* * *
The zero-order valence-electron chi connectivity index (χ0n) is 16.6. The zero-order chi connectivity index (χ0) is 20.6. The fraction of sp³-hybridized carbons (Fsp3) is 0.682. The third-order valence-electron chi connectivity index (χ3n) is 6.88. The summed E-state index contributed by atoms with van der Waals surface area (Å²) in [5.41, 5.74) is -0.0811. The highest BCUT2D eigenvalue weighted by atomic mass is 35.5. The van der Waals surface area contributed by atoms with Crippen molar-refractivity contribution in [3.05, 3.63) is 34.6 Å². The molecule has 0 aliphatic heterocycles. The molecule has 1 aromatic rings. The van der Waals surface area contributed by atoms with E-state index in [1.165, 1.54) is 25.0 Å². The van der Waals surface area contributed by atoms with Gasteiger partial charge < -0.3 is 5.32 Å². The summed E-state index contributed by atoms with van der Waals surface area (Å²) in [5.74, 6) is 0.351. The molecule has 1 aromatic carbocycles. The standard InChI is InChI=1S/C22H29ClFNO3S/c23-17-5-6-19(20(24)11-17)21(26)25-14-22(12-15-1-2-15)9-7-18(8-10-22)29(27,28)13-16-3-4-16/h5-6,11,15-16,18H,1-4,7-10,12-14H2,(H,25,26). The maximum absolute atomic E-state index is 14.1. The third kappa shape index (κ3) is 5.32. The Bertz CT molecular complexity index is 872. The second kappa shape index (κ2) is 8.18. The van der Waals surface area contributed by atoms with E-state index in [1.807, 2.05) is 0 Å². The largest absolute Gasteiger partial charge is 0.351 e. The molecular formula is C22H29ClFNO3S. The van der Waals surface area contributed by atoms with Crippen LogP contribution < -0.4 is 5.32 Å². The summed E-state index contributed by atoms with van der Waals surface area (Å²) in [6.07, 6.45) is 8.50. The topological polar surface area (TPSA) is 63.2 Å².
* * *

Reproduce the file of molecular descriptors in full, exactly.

The zero-order valence-electron chi connectivity index (χ0n) is 16.6. The zero-order chi connectivity index (χ0) is 20.6. The fraction of sp³-hybridized carbons (Fsp3) is 0.682. The third-order valence-electron chi connectivity index (χ3n) is 6.88. The summed E-state index contributed by atoms with van der Waals surface area (Å²) in [5.41, 5.74) is -0.0811. The highest BCUT2D eigenvalue weighted by atomic mass is 35.5. The van der Waals surface area contributed by atoms with Crippen molar-refractivity contribution in [3.05, 3.63) is 34.6 Å². The molecule has 0 aliphatic heterocycles. The molecule has 1 aromatic rings. The van der Waals surface area contributed by atoms with E-state index in [1.165, 1.54) is 25.0 Å². The van der Waals surface area contributed by atoms with Gasteiger partial charge < -0.3 is 5.32 Å². The summed E-state index contributed by atoms with van der Waals surface area (Å²) in [5.74, 6) is 0.351. The molecule has 1 aromatic carbocycles. The standard InChI is InChI=1S/C22H29ClFNO3S/c23-17-5-6-19(20(24)11-17)21(26)25-14-22(12-15-1-2-15)9-7-18(8-10-22)29(27,28)13-16-3-4-16/h5-6,11,15-16,18H,1-4,7-10,12-14H2,(H,25,26). The maximum absolute atomic E-state index is 14.1. The third kappa shape index (κ3) is 5.32. The Bertz CT molecular complexity index is 872. The second kappa shape index (κ2) is 8.18. The van der Waals surface area contributed by atoms with E-state index in [1.807, 2.05) is 0 Å². The largest absolute Gasteiger partial charge is 0.351 e. The molecular formula is C22H29ClFNO3S. The van der Waals surface area contributed by atoms with Crippen LogP contribution < -0.4 is 5.32 Å². The summed E-state index contributed by atoms with van der Waals surface area (Å²) in [6.07, 6.45) is 8.50. The topological polar surface area (TPSA) is 63.2 Å².